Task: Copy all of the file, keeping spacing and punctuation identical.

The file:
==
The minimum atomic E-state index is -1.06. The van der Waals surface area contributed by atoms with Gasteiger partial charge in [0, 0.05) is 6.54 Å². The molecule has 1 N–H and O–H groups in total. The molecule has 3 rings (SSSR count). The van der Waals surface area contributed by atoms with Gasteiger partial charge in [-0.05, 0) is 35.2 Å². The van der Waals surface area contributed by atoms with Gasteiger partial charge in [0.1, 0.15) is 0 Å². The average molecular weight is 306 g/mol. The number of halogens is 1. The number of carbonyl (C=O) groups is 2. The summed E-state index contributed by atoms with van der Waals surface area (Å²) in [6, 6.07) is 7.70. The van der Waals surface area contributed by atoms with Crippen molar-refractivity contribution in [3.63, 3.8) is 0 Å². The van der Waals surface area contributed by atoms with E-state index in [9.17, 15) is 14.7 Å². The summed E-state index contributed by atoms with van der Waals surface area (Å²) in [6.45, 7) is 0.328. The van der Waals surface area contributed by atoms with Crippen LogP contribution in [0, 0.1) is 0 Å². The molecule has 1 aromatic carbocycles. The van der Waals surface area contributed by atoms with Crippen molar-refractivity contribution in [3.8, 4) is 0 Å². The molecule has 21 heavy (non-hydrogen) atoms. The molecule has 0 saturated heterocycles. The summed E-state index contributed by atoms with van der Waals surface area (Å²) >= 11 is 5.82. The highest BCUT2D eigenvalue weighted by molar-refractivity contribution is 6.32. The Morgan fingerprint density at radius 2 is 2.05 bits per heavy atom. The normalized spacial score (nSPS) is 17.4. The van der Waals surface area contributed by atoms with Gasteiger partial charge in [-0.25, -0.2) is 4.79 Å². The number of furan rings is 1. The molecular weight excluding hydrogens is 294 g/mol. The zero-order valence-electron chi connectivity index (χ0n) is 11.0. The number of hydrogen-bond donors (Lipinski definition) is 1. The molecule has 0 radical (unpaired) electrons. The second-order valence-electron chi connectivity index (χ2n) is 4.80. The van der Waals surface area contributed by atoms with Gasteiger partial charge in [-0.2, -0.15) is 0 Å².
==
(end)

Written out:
The minimum atomic E-state index is -1.06. The van der Waals surface area contributed by atoms with Gasteiger partial charge in [0, 0.05) is 6.54 Å². The molecule has 1 N–H and O–H groups in total. The molecule has 3 rings (SSSR count). The van der Waals surface area contributed by atoms with Gasteiger partial charge in [-0.05, 0) is 35.2 Å². The van der Waals surface area contributed by atoms with Gasteiger partial charge in [0.1, 0.15) is 0 Å². The average molecular weight is 306 g/mol. The number of halogens is 1. The number of carbonyl (C=O) groups is 2. The summed E-state index contributed by atoms with van der Waals surface area (Å²) in [6, 6.07) is 7.70. The van der Waals surface area contributed by atoms with Crippen molar-refractivity contribution in [3.63, 3.8) is 0 Å². The van der Waals surface area contributed by atoms with E-state index in [9.17, 15) is 14.7 Å². The summed E-state index contributed by atoms with van der Waals surface area (Å²) in [6.45, 7) is 0.328. The van der Waals surface area contributed by atoms with Crippen LogP contribution in [0, 0.1) is 0 Å². The molecule has 1 aromatic carbocycles. The van der Waals surface area contributed by atoms with Crippen molar-refractivity contribution in [3.8, 4) is 0 Å². The molecule has 21 heavy (non-hydrogen) atoms. The molecule has 0 saturated heterocycles. The summed E-state index contributed by atoms with van der Waals surface area (Å²) >= 11 is 5.82. The highest BCUT2D eigenvalue weighted by molar-refractivity contribution is 6.32. The Morgan fingerprint density at radius 2 is 2.05 bits per heavy atom. The normalized spacial score (nSPS) is 17.4. The van der Waals surface area contributed by atoms with Gasteiger partial charge in [-0.25, -0.2) is 4.79 Å². The number of furan rings is 1. The molecular weight excluding hydrogens is 294 g/mol. The zero-order valence-electron chi connectivity index (χ0n) is 11.0. The number of hydrogen-bond donors (Lipinski definition) is 1. The molecule has 0 radical (unpaired) electrons. The second-order valence-electron chi connectivity index (χ2n) is 4.80. The van der Waals surface area contributed by atoms with Gasteiger partial charge in [-0.2, -0.15) is 0 Å².